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Betsy Combier

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The E-Accountability Foundation announces the

'A for Accountability' Award

to those who are willing to whistleblow unjust, misleading, or false actions and claims of the politico-educational complex in order to bring about educational reform in favor of children of all races, intellectual ability and economic status. They ask questions that need to be asked, such as "where is the money?" and "Why does it have to be this way?" and they never give up. These people have withstood adversity and have held those who seem not to believe in honesty, integrity and compassion accountable for their actions. The winners of our "A" work to expose wrong-doing not for themselves, but for others - total strangers - for the "Greater Good"of the community and, by their actions, exemplify courage and self-less passion. They are parent advocates. We salute you.

Winners of the "A":

Johnnie Mae Allen
David Possner
Dee Alpert
Aaron Carr
Harris Lirtzman
Hipolito Colon
Jim Calantjis
Larry Fisher
The Giraffe Project and Giraffe Heroes' Program
Jimmy Kilpatrick and George Scott
Zach Kopplin
Matthew LaClair
Wangari Maathai
Erich Martel
Steve Orel, in memoriam, Interversity, and The World of Opportunity
Marla Ruzicka, in Memoriam
Nancy Swan
Bob Witanek
Peyton Wolcott
[ More Details » ]
Funds Raised Through Higher Education Bond Issues: Where do They Go?
We really do not know, says Dr. Jack Wenders at the Oklahoma Council of Public Affairs
From the Oklahoma Council of Public Affairs:
Jack Wenders on "The Higher Ed Bond Issue: It's Just More Money


Funds raised through higher education bond issues are often earmarked for things like new construction or renovation. But since money is fungible, one in fact does not know where the money goes. Earmarking money to build or repair classrooms or other facilities can be viewed as a marketing technique designed to deceive taxpayers and their elected representatives.

Here's an example from Economics 101. Suppose a family currently has $12,000 of income, of which $4,000 is spent on food. Warmhearted legislators, wringing their hands over poverty and "hunger," design a program to (allegedly) help this family eat better. Call it a food stamp program.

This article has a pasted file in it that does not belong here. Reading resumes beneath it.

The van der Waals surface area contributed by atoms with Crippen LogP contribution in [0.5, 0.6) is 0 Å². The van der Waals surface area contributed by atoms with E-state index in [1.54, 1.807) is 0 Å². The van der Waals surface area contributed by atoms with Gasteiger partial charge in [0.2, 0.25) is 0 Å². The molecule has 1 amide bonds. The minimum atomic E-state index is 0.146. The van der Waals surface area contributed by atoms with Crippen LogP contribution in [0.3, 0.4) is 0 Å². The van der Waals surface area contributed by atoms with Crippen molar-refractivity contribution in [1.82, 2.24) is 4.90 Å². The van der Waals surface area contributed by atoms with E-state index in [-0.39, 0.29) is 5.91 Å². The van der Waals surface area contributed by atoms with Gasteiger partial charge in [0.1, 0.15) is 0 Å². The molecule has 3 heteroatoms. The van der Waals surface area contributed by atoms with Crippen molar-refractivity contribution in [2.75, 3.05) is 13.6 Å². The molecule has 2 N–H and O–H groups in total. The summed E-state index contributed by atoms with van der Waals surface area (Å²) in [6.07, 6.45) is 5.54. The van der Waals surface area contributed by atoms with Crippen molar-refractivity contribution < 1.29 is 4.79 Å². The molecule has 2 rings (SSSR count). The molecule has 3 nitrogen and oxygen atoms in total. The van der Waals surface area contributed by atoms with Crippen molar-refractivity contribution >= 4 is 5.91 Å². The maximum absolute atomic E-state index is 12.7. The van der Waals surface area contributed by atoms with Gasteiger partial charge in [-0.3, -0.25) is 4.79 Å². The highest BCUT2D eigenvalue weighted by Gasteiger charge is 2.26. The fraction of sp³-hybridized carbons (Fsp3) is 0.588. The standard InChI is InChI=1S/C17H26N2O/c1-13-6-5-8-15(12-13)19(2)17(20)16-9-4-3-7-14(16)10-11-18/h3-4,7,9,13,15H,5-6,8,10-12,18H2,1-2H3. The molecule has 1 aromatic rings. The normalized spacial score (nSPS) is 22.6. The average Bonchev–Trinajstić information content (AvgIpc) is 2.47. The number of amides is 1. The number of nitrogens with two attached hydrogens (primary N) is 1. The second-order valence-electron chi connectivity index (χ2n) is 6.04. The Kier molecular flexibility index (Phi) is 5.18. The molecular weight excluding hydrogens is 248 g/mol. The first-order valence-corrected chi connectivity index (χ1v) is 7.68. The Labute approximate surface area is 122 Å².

The program gives the family $3,000 in food stamps. So now the family is able to spend $5,000 on food - $3,000 from the food stamp subsidy and $2,000 from its other income of $12,000. The family now has $2,000 left over from its other income.

What has happened is this: The $3,000 in food stamps has simply freed up $2,000 of the family's other income to be spent on other things, like ATVs and video rentals. So the net result of the purported $3,000 food subsidy is as follows: $1,000 of increased spending on food, and $2,000 in increased spending on ATVs and video rentals. In the end, the earmarking of the funds had little effect on food consumption, as the same thing would have been accomplished by simply giving the family $3,000 in cash (of which $1,000 would have been spent on food and $2,000 on ATVs and video rentals). Earmarking of funds is exactly equivalent to an increase in income.

As this example makes clear, any funding earmarked for the construction or repair of campus facilities inevitably displaces, or frees up, other funds - which then may get spent in ways much different from what was intended when the bonds were issued. Earmarked funding is simply more funding, period.

But earmarking is a shrewd marketing ploy, as legislators might be more inclined to vote for earmarked funding than for the same amount in general appropriations. That's because many legislators don't understand the displacement issue. They might not vote to give poor people $3,000 in cash but will vote to give them $3,000 for food, even thought the result is exactly the same through displacement.

Certainly, funding earmarked for classrooms or other facilities results in more facilities being built. But the question remains: Absent such funding how many would have been built anyway? And how does earmarked funding alter the pattern of spending from what it would have been if the same funds were simply appropriated with no earmarking? Since earmarked funding is easier to get through the legislature, universities may simply fritter away their annual appropriations knowing that they can more easily get earmarked funds later. As in the food stamp example - right out of Economics 101 - earmarked funding results in exactly the same ultimate pattern of spending as an appropriation with no strings attached. (As an aside, it has been my observation that universities greatly underestimate the hidden operating and maintenance costs of more facilities.)

Earmarked funding for public institutions simply amounts to more money being poured into those institutions, which then spend the increment in whatever way internal political forces dictate. One of the results of increased facilities funding may be more spending on the volleyball program, higher salaries for left-wing sociology professors, or any number of expenditures taxpayers and legislators would not approve if they understood the displacement issue.

The bottom line is that it's more money, period.

Dr. Wenders (Ph.D., Northwestern University) is professor of economics emeritus at the University of Idaho. He writes frequently for OCPA.

© Copyright 2004 OCPA. All rights reserved.

John T. Wenders
Professor of Economics, University of Idaho
Senior Fellow, The Commonwealth Foundation

Mailing Address:
2266 Westview Drive
Moscow, ID 83843

Voice: 208/882-1831
Fax: 208/882-3696
Cell: 509/336-5811
Alpine, AZ: 928/339-4342

© 2003 The E-Accountability Foundation